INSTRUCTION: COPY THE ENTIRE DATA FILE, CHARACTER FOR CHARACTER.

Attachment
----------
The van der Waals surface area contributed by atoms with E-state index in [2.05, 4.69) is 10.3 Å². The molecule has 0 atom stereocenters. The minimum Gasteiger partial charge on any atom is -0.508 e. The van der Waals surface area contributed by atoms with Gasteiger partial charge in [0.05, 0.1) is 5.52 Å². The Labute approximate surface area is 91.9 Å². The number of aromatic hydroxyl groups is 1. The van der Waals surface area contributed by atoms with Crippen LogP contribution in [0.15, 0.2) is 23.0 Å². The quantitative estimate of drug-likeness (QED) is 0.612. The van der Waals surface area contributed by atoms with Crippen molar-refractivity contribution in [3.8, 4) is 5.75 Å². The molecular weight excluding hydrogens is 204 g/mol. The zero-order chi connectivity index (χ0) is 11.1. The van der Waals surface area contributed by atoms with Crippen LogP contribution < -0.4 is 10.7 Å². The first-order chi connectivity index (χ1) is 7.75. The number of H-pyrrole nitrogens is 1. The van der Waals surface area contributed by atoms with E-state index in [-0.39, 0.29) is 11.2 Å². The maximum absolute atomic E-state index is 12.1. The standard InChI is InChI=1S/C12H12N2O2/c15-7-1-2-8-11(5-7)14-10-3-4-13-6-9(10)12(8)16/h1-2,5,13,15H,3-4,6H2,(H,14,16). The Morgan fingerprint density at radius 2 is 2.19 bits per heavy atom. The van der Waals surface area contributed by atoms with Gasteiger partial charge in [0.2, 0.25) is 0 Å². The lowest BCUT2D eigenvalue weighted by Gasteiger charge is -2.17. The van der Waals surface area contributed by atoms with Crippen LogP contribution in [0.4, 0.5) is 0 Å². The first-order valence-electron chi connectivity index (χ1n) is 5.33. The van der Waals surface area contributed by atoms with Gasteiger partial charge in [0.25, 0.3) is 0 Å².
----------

The van der Waals surface area contributed by atoms with E-state index in [2.05, 4.69) is 10.3 Å². The molecule has 0 atom stereocenters. The minimum Gasteiger partial charge on any atom is -0.508 e. The van der Waals surface area contributed by atoms with Gasteiger partial charge in [0.05, 0.1) is 5.52 Å². The Labute approximate surface area is 91.9 Å². The number of aromatic hydroxyl groups is 1. The van der Waals surface area contributed by atoms with Crippen LogP contribution in [0.15, 0.2) is 23.0 Å². The quantitative estimate of drug-likeness (QED) is 0.612. The van der Waals surface area contributed by atoms with Crippen molar-refractivity contribution in [3.8, 4) is 5.75 Å². The molecular weight excluding hydrogens is 204 g/mol. The zero-order chi connectivity index (χ0) is 11.1. The van der Waals surface area contributed by atoms with Crippen LogP contribution < -0.4 is 10.7 Å². The first-order chi connectivity index (χ1) is 7.75. The number of H-pyrrole nitrogens is 1. The van der Waals surface area contributed by atoms with E-state index in [-0.39, 0.29) is 11.2 Å². The maximum absolute atomic E-state index is 12.1. The standard InChI is InChI=1S/C12H12N2O2/c15-7-1-2-8-11(5-7)14-10-3-4-13-6-9(10)12(8)16/h1-2,5,13,15H,3-4,6H2,(H,14,16). The Morgan fingerprint density at radius 2 is 2.19 bits per heavy atom. The van der Waals surface area contributed by atoms with Gasteiger partial charge in [0.2, 0.25) is 0 Å². The lowest BCUT2D eigenvalue weighted by Gasteiger charge is -2.17. The van der Waals surface area contributed by atoms with Crippen LogP contribution in [0.4, 0.5) is 0 Å². The first-order valence-electron chi connectivity index (χ1n) is 5.33. The van der Waals surface area contributed by atoms with Gasteiger partial charge in [0.25, 0.3) is 0 Å².